The Canadian Privacy Law Blog: Developments in privacy law and writings of a Canadian privacy lawyer, containing information related to the Personal Information Protection and Electronic Documents Act (aka PIPEDA) and other Canadian and international laws.

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The author of this blog, David T.S. Fraser, is a Canadian privacy lawyer who practices with the firm of McInnes Cooper. He is the author of the Physicians' Privacy Manual. He has a national and international practice advising corporations and individuals on matters related to Canadian privacy laws.

For full contact information and a brief bio, please see David's profile.

Please note that I am only able to provide legal advice to clients. I am not able to provide free legal advice. Any unsolicited information sent to David Fraser cannot be considered to be solicitor-client privileged.

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The views expressed herein are solely the author's and should not be attributed to his employer or clients. Any postings on legal issues are provided as a public service, and do not constitute solicitation or provision of legal advice. The author makes no claims, promises or guarantees about the accuracy, completeness, or adequacy of the information contained herein or linked to. Nothing herein should be used as a substitute for the advice of competent counsel.

This web site is presented for informational purposes only. These materials do not constitute legal advice and do not create a solicitor-client relationship between you and David T.S. Fraser. If you are seeking specific advice related to Canadian privacy law or PIPEDA, contact the author, David T.S. Fraser.

Wednesday, February 09, 2005

Alberta Commissioner finds three businesses failed to protect personal information from identity thieves 

The Alberta Information and Privacy Commissioner has released three investigation reports, castigating three Alberta businesses for failing to protect personal information from identity thieves.
Investigations find Alberta businesses failed to protect personal information from identity thieves

Recent investigations by the Office of the Information and Privacy Commissioner (OIPC) found that three Alberta businesses failed to protect personal information in their custody.

On November 24, 2004, Edmonton Police Service (EPS) notified the OIPC that documents containing personal information from a number of Alberta businesses were found during a police investigation. Some of the records were found in a motel room; others were subsequently turned over to police by two individuals charged with credit card fraud. The records included return of goods slips, debtor account files from a collection agency, and cell phone contracts. Personal information in the records included Social Insurance Numbers, bank account information, credit card numbers, and customer signatures.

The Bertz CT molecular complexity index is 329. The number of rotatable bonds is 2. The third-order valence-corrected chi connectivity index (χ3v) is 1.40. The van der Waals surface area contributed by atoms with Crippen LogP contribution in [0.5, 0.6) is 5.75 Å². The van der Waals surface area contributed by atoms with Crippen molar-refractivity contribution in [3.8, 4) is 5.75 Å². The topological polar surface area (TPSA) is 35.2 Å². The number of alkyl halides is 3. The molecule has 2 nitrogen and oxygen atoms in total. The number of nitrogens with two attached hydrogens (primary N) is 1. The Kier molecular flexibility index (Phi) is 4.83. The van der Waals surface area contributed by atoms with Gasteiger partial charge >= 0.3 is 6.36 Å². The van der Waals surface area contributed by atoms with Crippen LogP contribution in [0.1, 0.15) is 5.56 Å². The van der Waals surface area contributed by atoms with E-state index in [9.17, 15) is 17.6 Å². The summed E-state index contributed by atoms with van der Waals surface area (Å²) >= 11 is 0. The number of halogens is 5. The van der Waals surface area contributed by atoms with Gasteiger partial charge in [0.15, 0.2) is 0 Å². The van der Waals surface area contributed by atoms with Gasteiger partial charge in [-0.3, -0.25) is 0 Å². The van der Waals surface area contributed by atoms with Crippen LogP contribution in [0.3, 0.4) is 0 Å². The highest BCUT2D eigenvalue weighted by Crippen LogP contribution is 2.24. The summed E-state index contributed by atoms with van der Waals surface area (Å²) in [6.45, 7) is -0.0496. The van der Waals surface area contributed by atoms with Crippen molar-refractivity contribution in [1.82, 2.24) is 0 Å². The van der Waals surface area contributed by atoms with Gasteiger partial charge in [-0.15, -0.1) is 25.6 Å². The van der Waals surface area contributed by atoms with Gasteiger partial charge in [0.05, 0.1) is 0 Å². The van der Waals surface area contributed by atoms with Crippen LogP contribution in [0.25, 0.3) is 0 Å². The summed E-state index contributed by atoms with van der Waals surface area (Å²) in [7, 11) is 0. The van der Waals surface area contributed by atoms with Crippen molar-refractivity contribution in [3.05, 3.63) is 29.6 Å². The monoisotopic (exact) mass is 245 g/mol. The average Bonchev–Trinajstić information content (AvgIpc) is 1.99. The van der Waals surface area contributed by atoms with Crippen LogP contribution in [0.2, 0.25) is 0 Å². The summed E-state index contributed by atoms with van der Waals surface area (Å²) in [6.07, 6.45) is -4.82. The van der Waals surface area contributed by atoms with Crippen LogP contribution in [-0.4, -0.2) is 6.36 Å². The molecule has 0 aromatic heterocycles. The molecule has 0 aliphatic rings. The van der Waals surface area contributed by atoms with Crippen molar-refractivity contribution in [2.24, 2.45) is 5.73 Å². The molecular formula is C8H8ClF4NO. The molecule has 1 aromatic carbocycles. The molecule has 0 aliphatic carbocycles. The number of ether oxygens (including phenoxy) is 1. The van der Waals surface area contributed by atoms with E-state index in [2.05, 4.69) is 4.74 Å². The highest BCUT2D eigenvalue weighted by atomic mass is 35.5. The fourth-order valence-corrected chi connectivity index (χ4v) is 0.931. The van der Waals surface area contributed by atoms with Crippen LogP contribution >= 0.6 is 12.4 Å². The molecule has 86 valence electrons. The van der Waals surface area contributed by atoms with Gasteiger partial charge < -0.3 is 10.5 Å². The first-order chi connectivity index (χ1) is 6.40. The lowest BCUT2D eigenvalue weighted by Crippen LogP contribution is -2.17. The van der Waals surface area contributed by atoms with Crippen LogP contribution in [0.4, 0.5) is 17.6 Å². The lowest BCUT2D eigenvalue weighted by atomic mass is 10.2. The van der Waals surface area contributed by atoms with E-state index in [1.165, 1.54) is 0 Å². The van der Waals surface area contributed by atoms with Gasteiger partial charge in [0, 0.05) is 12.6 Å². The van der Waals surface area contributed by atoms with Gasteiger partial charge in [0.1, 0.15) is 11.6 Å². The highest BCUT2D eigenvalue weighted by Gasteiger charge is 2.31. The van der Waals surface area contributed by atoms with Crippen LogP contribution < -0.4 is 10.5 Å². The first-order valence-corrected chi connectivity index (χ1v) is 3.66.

In response to the information from EPS, Information and Privacy Commissioner Frank Work initiated investigations of Linens ‘N Things, Nor-Don Collection Network Inc., and Digital Communications Group Inc., under the Personal Information Protection Act (PIPA).

PIPA applies to private sector organizations in Alberta, and requires them to protect personal information against such risks as unauthorized access, collection, use, disclosure, copying, modification, disposal or destruction.

The investigators found that these businesses failed to protect personal information in their custody.

Recommendations from the investigations required all three organizations to contact the individuals whose information was, or may have been, exposed to identity theft. In at least one case this meant contacting hundreds of customers. Additional recommendations required the organizations to:

  • ensure all records containing personal information are stored securely,
  • limit access to personal information to staff on a “need-to-know” basis,
  • develop procedures for storage, retention and destruction of personal information, and
  • provide privacy and security training/awareness for employees.

One organization was also required to obtain computer equipment to obscure credit card numbers printed on receipts and return slips. Along with the affected individuals, these three businesses were victimized in these incidents, but each is responsible under PIPA for securing personal information.

The OIPC is advising other businesses not to put themselves in the same situation.

To obtain a copy of an Investigation Report, click the following links:

Investigation #P2005-IR-001 (Linens ‘N Things)

Investigation #P2005-IR-002 (Nor-Don Collection Network Inc.)

Investigation #P2005-IR-003 (Digital Communications Group Inc.)

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